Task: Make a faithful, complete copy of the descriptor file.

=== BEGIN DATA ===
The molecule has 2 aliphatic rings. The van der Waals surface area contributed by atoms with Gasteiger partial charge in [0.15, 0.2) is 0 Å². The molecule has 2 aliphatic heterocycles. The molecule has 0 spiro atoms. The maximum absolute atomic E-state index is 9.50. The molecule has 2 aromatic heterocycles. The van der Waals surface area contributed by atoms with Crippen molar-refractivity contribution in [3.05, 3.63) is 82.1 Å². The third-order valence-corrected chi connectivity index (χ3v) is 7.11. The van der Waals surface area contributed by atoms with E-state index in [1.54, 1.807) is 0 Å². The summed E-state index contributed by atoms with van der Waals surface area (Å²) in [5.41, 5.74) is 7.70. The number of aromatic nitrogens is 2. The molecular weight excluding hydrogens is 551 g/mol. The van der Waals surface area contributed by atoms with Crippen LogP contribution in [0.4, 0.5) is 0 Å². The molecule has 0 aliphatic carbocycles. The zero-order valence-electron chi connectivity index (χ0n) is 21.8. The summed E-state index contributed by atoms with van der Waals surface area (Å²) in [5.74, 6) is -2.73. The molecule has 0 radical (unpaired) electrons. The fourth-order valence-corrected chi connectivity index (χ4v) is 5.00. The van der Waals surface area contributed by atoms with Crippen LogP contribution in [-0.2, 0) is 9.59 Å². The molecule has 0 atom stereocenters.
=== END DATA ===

The molecule has 2 aliphatic rings. The van der Waals surface area contributed by atoms with Gasteiger partial charge in [0.15, 0.2) is 0 Å². The molecule has 2 aliphatic heterocycles. The molecule has 0 spiro atoms. The maximum absolute atomic E-state index is 9.50. The molecule has 2 aromatic heterocycles. The van der Waals surface area contributed by atoms with Crippen molar-refractivity contribution in [3.05, 3.63) is 82.1 Å². The third-order valence-corrected chi connectivity index (χ3v) is 7.11. The van der Waals surface area contributed by atoms with E-state index in [1.54, 1.807) is 0 Å². The summed E-state index contributed by atoms with van der Waals surface area (Å²) in [5.41, 5.74) is 7.70. The number of aromatic nitrogens is 2. The molecular weight excluding hydrogens is 551 g/mol. The van der Waals surface area contributed by atoms with Crippen LogP contribution in [0.4, 0.5) is 0 Å². The molecule has 0 aliphatic carbocycles. The zero-order valence-electron chi connectivity index (χ0n) is 21.8. The summed E-state index contributed by atoms with van der Waals surface area (Å²) in [5.74, 6) is -2.73. The molecule has 0 radical (unpaired) electrons. The fourth-order valence-corrected chi connectivity index (χ4v) is 5.00. The van der Waals surface area contributed by atoms with Crippen LogP contribution in [-0.2, 0) is 9.59 Å². The molecule has 0 atom stereocenters.